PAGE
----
Hanne, thankful for the distraction, had run ahead of the Ranger column, which was advancing slowly as they took cover from the giants’ assault. As the great giant had stared stupidly at his accidental strike, Hanne had drawn her blade, and by the time the giant noticed, it was far too late as the saber tore through his Achilles tendon, sending the giant to his knees with a crash that shook the earth. Hanne didn’t pause to revel in her victory, however; even on its knees a giant was still a giant. She had maybe seconds before she was caught in a grasp that could crush every bone in her body.

Sword in hand, she rushed forward past the giant’s legs. People tended to aim for the throat so often they forgot another key point of weakness, and considering giants were built like large humans…

Taking her sword in both hands, she plunged the blade into the giant’s inner thigh, and the burst of blood that greeted her told her she had successfully cut the giant’s femoral artery. It wasn’t instantly fatal, but the giant wouldn’t be moving out of this spot. By the time she had finished cutting the other leg, the giant now shaking in its rage and pain, much of Hanne’s jacket had been soaked in giant’s blood. She leaped away as the giant tried in vain to roll over and find her, tracking blood with each step.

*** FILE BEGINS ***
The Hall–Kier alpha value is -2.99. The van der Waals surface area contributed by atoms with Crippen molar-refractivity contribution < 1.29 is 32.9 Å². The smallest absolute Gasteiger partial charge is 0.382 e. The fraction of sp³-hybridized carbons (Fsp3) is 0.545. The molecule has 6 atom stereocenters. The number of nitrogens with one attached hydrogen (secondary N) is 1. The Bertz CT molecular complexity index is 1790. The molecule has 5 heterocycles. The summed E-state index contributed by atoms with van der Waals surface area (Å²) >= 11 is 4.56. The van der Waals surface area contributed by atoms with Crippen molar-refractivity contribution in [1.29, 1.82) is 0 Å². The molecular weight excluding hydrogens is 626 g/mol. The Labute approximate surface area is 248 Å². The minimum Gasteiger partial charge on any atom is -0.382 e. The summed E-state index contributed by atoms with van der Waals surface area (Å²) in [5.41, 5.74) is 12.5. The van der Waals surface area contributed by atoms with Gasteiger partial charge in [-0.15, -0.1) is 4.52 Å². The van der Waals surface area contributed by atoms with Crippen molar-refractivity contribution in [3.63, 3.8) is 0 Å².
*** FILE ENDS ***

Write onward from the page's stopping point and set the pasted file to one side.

Spurred on by Hildegard’s daring and their commander’s own giant-slaying prowess, the other Rangers had surged forth, leaving the giants daunted as they tried in vain to crush the smaller and more nimble humans. One of them swept his great hand over the ground, catching one of the rangers in his powerful grasp, only to drop her moments later as a half dozen crossbow bolts sank themselves into the tender flesh of his hand. Another giant reached for a massive boulder at his feet, only for swords to slash deep into his fingers.

One by one the giants fell and the drakes crashed to earth as the Rangers cut their way into the workshop, Pegasus landing at the entrance to let Hildegard to disembark and regroup with her adoptive mother.

“That was some excellent flying, Salvatore.” Hanne said as Hildegard slid off the horse.

“Thank you.” Turi smiled. “Even if Pegasus did most of the work.”

“And you handled yourself well, Hildegard.” Hanne patted her on the shoulder as they crossed the threshold into the workshop, flanked by a large contingent of Rangers.

“Do we know what we’re looking for?” Hildegard asked as they made their way inside.

“Angel drew us some sketches but that’s about it…” Hanne said.

The entrance hall soon gave way to the body of the forge, a great empty cavity opened up before them as they stepped into what had clearly once been a massive complex. All around them were the remains of workbenches, racks of tools fifty meters long, great cauldrons that had once held gallon upon gallon of molten metal, and anvils twice as tall as a man.

At the center of this divine architecture, the entire complex had been ripped open by Typhon’s release, leaving the already quite open forge hollow and open to the air as rays of light shone down through holes in the caldera, all of it lit by weak sunlight and the omnipresent crimson glow of the molten magma at the heart of the great rupture.

Blessedly, either by divine presence, fear of Typhon’s prison, or simple luck, the forge itself was empty and Hanne sent the Rangers out scouting for their prize as she observed what had become of the forge.

“As close as I can tell,” She said, standing near the ragged edge of the forge floor where it fell into the heart of the mountain. “Typhon’s prison was underneath this place, and when he broke out he took half the forge with him.”